1st Royal Hampshire was deployed eight times to the Province of Northern Ireland during the period 1969 to 1991. Six of these tours were short, or emergency, tours of 4 months and 2 were Garrison tours of 18 to 24 months. Locations varied over the period from Belfast to South Armagh, Fermanagh and Londonderry.
The Battalion was required to operate in both an Urban and Rural environment. While there were essential differences between the two especially in terms of number of soldiers available to control an area, the requirement for good, basic infantry skills remained the same. A particular feature of the campaign was the responsibility placed on the shoulders of the rifle section commanders, the Corporals or even Lance Corporals, who necessarily were given the freedom to exercise their initiative – their professionalism was key to the reputation of the Battalion. It is for this reason that the campaign has been referred to as ‘A Corporal’s War’.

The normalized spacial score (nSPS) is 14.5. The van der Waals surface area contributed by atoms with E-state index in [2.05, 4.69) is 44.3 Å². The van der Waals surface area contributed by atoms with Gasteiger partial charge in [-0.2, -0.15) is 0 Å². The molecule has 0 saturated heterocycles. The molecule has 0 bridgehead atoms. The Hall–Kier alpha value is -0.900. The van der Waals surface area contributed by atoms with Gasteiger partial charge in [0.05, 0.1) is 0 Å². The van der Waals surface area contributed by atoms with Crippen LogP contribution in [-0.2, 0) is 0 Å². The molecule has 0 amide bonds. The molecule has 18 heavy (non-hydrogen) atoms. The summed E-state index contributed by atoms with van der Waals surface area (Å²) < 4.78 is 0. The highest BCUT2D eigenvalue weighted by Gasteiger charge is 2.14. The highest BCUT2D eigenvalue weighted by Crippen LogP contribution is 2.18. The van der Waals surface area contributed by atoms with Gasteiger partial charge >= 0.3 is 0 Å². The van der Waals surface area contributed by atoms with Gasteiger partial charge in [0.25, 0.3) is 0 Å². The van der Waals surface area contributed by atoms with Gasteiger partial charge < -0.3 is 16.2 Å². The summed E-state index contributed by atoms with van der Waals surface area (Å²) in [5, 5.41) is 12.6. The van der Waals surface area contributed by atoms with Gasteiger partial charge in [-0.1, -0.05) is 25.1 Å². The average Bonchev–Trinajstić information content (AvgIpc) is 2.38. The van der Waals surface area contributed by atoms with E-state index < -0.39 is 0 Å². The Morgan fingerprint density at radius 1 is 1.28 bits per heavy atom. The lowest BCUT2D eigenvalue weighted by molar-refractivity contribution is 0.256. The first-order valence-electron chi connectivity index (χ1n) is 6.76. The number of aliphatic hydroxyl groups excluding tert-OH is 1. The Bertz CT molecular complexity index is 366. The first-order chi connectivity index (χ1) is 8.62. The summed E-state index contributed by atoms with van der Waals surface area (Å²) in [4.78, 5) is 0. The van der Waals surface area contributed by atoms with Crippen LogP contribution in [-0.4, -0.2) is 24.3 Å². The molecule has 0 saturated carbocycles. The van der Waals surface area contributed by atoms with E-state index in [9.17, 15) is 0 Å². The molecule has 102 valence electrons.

The dangers faced by soldiers deployed in Northern Ireland included hostile crowds, sophisticated booby traps, sniper fire, rocket and mortar attacks and even ambush. But a particular threat in rural areas was the culvert or roadside bomb, frequently remotely controlled, which detonated after the Security Forces had been lured into the vicinity on some false pretext.
What cannot be understated is the fundamental importance of good Intelligence in the conduct of Low Intensity Operations. The Royal Ulster Constabulary (RUC) with its Special Branch, had the prime responsibility but Army units played a major role in the collection and collation of information gained from routine patrols and contacts with the local population and observation.